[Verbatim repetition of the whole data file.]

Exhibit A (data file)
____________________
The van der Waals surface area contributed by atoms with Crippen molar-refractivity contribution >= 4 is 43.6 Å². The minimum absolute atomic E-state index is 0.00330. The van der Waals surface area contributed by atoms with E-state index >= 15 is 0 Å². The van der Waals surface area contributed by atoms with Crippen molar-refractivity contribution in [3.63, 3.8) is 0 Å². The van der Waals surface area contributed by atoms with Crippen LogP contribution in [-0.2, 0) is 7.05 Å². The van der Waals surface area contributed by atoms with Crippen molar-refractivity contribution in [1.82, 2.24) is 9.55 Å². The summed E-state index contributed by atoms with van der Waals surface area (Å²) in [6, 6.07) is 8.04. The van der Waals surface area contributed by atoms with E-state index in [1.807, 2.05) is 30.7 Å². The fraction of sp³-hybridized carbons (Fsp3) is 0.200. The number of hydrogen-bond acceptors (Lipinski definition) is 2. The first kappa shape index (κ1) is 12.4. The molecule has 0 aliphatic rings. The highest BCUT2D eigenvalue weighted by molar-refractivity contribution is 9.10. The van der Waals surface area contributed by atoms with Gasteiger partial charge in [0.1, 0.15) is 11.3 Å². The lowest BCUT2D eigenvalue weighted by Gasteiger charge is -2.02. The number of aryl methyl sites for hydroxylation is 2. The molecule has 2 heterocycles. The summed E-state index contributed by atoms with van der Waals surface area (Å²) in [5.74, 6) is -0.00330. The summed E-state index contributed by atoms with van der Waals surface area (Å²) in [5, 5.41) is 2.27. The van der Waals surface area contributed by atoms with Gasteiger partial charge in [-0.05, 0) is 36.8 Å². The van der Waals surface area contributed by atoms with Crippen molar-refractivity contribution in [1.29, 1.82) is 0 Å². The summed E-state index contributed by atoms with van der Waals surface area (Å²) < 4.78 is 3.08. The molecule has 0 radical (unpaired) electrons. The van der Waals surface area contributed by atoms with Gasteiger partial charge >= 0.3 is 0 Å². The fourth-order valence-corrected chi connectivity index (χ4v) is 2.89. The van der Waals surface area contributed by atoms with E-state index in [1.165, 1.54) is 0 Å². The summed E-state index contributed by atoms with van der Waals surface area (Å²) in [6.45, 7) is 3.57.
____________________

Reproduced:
The van der Waals surface area contributed by atoms with Crippen molar-refractivity contribution >= 4 is 43.6 Å². The minimum absolute atomic E-state index is 0.00330. The van der Waals surface area contributed by atoms with E-state index >= 15 is 0 Å². The van der Waals surface area contributed by atoms with Crippen molar-refractivity contribution in [3.63, 3.8) is 0 Å². The van der Waals surface area contributed by atoms with Crippen LogP contribution in [-0.2, 0) is 7.05 Å². The van der Waals surface area contributed by atoms with Crippen molar-refractivity contribution in [1.82, 2.24) is 9.55 Å². The summed E-state index contributed by atoms with van der Waals surface area (Å²) in [6, 6.07) is 8.04. The van der Waals surface area contributed by atoms with E-state index in [1.807, 2.05) is 30.7 Å². The fraction of sp³-hybridized carbons (Fsp3) is 0.200. The number of hydrogen-bond acceptors (Lipinski definition) is 2. The first kappa shape index (κ1) is 12.4. The molecule has 0 aliphatic rings. The highest BCUT2D eigenvalue weighted by molar-refractivity contribution is 9.10. The van der Waals surface area contributed by atoms with Gasteiger partial charge in [0.1, 0.15) is 11.3 Å². The lowest BCUT2D eigenvalue weighted by Gasteiger charge is -2.02. The number of aryl methyl sites for hydroxylation is 2. The molecule has 2 heterocycles. The summed E-state index contributed by atoms with van der Waals surface area (Å²) in [5.74, 6) is -0.00330. The summed E-state index contributed by atoms with van der Waals surface area (Å²) in [5, 5.41) is 2.27. The van der Waals surface area contributed by atoms with Gasteiger partial charge in [-0.05, 0) is 36.8 Å². The van der Waals surface area contributed by atoms with Crippen molar-refractivity contribution in [1.29, 1.82) is 0 Å². The summed E-state index contributed by atoms with van der Waals surface area (Å²) < 4.78 is 3.08. The molecule has 0 radical (unpaired) electrons. The van der Waals surface area contributed by atoms with Gasteiger partial charge >= 0.3 is 0 Å². The fourth-order valence-corrected chi connectivity index (χ4v) is 2.89. The van der Waals surface area contributed by atoms with E-state index in [1.165, 1.54) is 0 Å². The summed E-state index contributed by atoms with van der Waals surface area (Å²) in [6.45, 7) is 3.57.